Students enrolled in Professor Gilbert Rodman’s communication studies class are shocked to find they will have to bring a yoga mat or recite the “Polka Pledge” each class meeting.
His syllabus for New Telecommunication Media is designed with a set of rules — some ridiculous, like requiring students to correctly predict a week of National Football League game outcomes — and some rules expected in an average University of Minnesota classroom. Students spend the semester voting out the ridiculous rules and voting in new ones, changing the syllabus as the semester progresses.
Rodman is in his eighth semester of teaching with what he called the “hackable” syllabus, which he changes slightly for each class.
The students are meant to take control of their education and change the syllabus so it works for them, Rodman said.
The “bad rules,” as Rodman calls them, are rules which are completely unrelated to the class and will not benefit the students.
This semester the students have successfully voted out all the “bad rules” that were initially in the syllabus, Rodman said. They have only made a couple of small changes to the class otherwise.
“Many students are trained to sit down, shut up and do what they’re told,” Rodman said.
He said this class is built to engage students in an “un-learning” of this education style.
Edward Schiappa, chair of the Communication Studies Department, said in an email that faculty members are allowed to be as creative as they want with their syllabi, as long as it is consistent with University policies.
“I have seen syllabi (including my own) over the years that allow students to customize certain aspects of the course to meet their needs, such as allowing them apportion how much of their grade is based on certain elements,” Schiappa wrote.
“Not all rules or elements of the course are up for grabs, in Professor Rodman's or anyone else's course,” he added.
Rodman’s fall 2011 syllabus has 10 permanent rules outlining basic procedure for changing rules and the course requirements that can’t be changed.
Course assignments, readings and grading are in a second category of rules that can be repealed or amended with a two-thirds vote.
“In theory, the class could change assignments and readings, but no one has,” Rodman said.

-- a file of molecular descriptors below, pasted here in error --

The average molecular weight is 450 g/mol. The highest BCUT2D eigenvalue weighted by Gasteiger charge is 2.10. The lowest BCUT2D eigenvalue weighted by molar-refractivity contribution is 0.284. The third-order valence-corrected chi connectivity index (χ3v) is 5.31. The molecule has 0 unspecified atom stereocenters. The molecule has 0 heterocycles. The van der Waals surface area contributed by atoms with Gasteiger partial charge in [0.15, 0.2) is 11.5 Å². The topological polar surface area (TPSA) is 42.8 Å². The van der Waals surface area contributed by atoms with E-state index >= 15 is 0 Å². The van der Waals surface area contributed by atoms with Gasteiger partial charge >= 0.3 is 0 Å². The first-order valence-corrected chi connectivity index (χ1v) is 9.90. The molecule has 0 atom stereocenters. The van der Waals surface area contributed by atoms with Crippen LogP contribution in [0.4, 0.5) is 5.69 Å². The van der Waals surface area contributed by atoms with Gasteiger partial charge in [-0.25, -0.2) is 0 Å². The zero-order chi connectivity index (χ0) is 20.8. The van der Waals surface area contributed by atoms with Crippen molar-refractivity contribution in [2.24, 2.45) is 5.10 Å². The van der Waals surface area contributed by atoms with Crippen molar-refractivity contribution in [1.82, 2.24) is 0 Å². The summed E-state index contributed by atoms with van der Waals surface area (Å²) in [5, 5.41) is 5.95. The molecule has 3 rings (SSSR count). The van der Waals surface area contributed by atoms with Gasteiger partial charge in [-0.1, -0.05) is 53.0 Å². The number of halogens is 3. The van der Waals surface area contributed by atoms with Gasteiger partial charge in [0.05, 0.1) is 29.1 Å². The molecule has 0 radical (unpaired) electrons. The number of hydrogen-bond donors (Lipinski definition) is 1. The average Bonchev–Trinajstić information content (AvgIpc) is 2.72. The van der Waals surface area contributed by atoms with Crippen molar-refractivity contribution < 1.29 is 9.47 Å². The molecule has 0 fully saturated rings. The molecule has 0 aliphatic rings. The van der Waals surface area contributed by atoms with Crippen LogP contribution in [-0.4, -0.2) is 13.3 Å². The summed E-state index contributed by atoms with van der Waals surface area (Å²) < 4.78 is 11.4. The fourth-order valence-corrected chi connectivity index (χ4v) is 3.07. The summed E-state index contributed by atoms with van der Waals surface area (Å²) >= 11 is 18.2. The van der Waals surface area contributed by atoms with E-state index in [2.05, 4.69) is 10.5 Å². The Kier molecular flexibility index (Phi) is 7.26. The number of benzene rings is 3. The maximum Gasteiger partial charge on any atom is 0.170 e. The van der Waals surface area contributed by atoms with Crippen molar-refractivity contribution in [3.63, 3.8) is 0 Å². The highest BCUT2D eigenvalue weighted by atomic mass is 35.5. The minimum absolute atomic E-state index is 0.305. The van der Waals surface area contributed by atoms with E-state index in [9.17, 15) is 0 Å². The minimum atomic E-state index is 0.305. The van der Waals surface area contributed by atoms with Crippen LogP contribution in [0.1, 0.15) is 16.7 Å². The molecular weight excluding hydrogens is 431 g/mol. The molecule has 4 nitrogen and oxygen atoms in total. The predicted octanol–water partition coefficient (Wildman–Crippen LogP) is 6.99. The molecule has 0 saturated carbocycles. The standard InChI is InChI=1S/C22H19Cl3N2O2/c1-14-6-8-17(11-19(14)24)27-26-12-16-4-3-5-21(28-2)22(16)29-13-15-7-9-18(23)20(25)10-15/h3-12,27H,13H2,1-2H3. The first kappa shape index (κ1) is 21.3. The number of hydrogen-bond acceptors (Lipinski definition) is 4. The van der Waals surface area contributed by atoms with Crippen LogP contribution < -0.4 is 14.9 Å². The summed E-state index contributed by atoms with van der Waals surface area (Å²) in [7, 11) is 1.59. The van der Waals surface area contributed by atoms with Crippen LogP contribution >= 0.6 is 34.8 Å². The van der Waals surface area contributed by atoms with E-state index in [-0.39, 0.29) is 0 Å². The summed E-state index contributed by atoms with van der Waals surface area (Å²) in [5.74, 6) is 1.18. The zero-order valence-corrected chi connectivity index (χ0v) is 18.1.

He said that many classes stop changing rules after the bad rules are voted out.
Joe Klimek, a communication studies senior, said changing the rules is the most frustrating part of the class because of the time it takes to write a proposal and get the class to vote.
Klimek said the semester is too far along now to keep making changes. He said he’d rather focus on what needs to get done.
But Rodman’s unique approach isn’t limited to his syllabus.
Sitting in a circle, students and the professor quietly approached the chalkboard to “voice” their thoughts on the assigned readings about what instant messaging brings or takes away from conversation as well as how people use it.
Rodman approached the chalkboard and wrote a question. When the students asked a question or made a comment, he silently pointed to the board, encouraging the class to write their thoughts instead of verbalizing them.
As students caught on to the activity, the board quickly filled up with ideas. Rodman wrote questions and comments, and students responded, sometimes having as many as six people writing on the board at a time.
Rodman introduced the new activity to illustrate the differences between verbal and written communication to relate it to their readings about instant messaging.
The group carried on the discussion for nearly an hour. Afterward, they assessed how it affected their ability to communicate.
The class had mixed feelings about the concept.
The activity is “a good way to be engaged in the readings and pay attention,” Kaitlyn Grabinksi said.
She said she walked away from the activity with the idea that verbalizing is more efficient because writing and waiting took a long time.
Tara Turch, another student in the class, said writing on the board — similar to instant messaging — allowed for multiple people to carry on different conversations at once.
Other students argued the activity did not allow them to go as in-depth as they would have in a normal class session. Some thought it was beneficial because no one had to wait to talk.
While the syllabus and class exercise are interesting, some students think they might act as too much of a distraction.
“Part of me thinks we should just learn what we need to learn, but I can see what Professor Rodman is trying to do by making us vote,” Klimek said.